Ellie Lowther FRSA is an inclusion specialist and the founder of Essential Learning Curve Ltd. Nationally recognised as one of the foremost speakers around trans and non-binary inclusion, Ellie delivers inclusion training and workshops to thousands of people across the UK.
Ellie recently delivered an inclusion masterclass which you can watch on-demand.
Ellie’s roots are in the voluntary sector. Previously the founder of Trans Aware CIO, she still finds time to volunteer her time to support her community via various projects.
I was standing there, my hand was shaking with nerves, which became more noticeable as I was holding the paper I was reading from as it seemed to be flapping in the imaginary wind!
This was my first foray into public speaking at a ‘Let's talk Trans’ event which was hosted by my local council. Also at this event was a very prominent ‘face’ in the world of Diversity and Inclusion (D&I) locally, whose encouraging words to me were derisory and ridiculing, “Oh look, Ellie has notes!” as I took my seat at the event.
At that moment, I wanted the earth to open and swallow me whole as I felt such a deep sense of embarrassment at receiving such a comment from someone who I looked up to as a role model in the world of inclusion. I left that event with a different mindset than I arrived with that morning.
I look back on my achievements so far (I am far from finished) and realise that I could so easily have stepped back from what I am most passionate about after the experience. Also, I am pleased to report that I have used that negative experience as something I hope I am never guilty of displaying myself. My default position is one of encouraging and if possible, enabling others to work in the same area as myself and in a wider community sense.
I created the first trans specific safe house project in the UK and was blessed to be the sole binary trans finalist at the National Diversity Awards in 2019. I have personally supported countless people through transition and continue to do so around the UK. As an entrepreneur working in D&I whose work is led by my values, I feel I have proven the old adage of ‘do what you love, and you never work a day.’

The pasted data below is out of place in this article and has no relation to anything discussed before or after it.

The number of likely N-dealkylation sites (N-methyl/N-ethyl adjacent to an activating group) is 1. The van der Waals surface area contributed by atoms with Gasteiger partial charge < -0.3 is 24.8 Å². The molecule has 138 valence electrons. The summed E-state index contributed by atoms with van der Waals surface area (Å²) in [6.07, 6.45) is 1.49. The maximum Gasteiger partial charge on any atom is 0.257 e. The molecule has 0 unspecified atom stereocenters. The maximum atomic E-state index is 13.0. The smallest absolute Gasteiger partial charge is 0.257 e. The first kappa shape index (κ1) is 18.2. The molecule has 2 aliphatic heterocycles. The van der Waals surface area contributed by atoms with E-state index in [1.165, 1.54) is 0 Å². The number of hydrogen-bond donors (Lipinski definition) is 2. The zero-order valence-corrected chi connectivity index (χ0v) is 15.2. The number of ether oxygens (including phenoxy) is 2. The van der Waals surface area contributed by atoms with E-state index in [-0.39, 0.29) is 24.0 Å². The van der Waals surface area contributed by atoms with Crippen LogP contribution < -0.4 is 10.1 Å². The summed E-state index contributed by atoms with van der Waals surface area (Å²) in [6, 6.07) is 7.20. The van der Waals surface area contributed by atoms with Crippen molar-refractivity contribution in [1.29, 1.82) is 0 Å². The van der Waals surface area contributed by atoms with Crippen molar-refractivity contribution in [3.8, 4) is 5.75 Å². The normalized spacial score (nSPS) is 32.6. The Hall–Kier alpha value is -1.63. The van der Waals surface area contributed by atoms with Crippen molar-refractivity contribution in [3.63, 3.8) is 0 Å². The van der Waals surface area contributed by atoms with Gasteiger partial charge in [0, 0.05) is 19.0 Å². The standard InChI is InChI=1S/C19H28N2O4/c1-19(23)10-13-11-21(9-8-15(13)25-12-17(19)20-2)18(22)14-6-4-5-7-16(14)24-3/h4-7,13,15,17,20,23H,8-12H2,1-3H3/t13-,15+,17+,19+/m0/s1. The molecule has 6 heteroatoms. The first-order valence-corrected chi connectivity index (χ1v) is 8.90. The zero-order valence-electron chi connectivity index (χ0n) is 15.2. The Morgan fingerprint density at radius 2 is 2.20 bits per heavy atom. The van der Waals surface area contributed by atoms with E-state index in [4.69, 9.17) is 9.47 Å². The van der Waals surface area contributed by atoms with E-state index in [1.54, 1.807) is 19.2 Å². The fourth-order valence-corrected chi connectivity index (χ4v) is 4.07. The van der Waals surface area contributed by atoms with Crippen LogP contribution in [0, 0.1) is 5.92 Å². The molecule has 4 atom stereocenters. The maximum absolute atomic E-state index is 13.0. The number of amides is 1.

That’s not to say the challenges faced aren't real. One day I was travelling around the country delivering training and consultancy that made a real difference and then everything stopped. The pandemic meant that absolutely no one was delivering in-person training and my option to move forward was to seek employment with a care company as my inner need to make a difference was and still is my driver. After six months, I returned to the world of inclusion with the potential of delivering online. FSB were absolute legends during lockdowns as they had a very healthy virtual networking series of events around the country which I joined fully and found extremely useful and often inspirational. The problems became apparent when I looked at my figures.
Even though I was a popular figure within the network events, I was shocked to see that nearly 90% of my follow-up ‘one-to-one' meetings where work could be booked were with female business owners. I hadn’t factored in the unconscious bias that still remains when engaging as a trans woman with cisgendered males. I do understand that many men from an older generation may not be used to engaging with someone like myself though rather than choose to engage and actually learn about the complexities and variance of human existence (which would have a positive effect on their business). They chose to avoid rather than engage.
I do feel that businesses that wish to thrive in our ever-changing world could do with recognising that when we have this friction within the structure of our businesses, we are setting ourselves up for failure. This issue isn't solely about trans or non-binary, this statement could also apply to LGB, race and faith issues as well as different levels of ability. Unconscious bias is something I tend to see in many more areas than you may imagine, so another aspect of being an entrepreneur is being able to have a clear vision of where we are right now, what the future looks like, and an idea of how to get there.
I have built my business on these aspects and would encourage other entrepreneurs to take on board some of the possible hurdles, though also understand that the main reason an entrepreneur exists is because of a passion. Harness that passion. Prepare to be resilient and have faith in the goal. It's often just around the corner though you may need a journey to get there.
Being a proud FSB member, I understand the value in a personal as well as a business sense of having supportive people around us. I am always open to connect with other members via LinkedIn and have a virtual cuppa to learn more about what you do. Our time here is limited, and I would love to think I could mentor others to carry the work forward. This is why the first event I spoke at is so important to me. And why that initial negative comment made me sure I would not treat others in that way, so please feel free to reach out and tell me what you’re currently working on.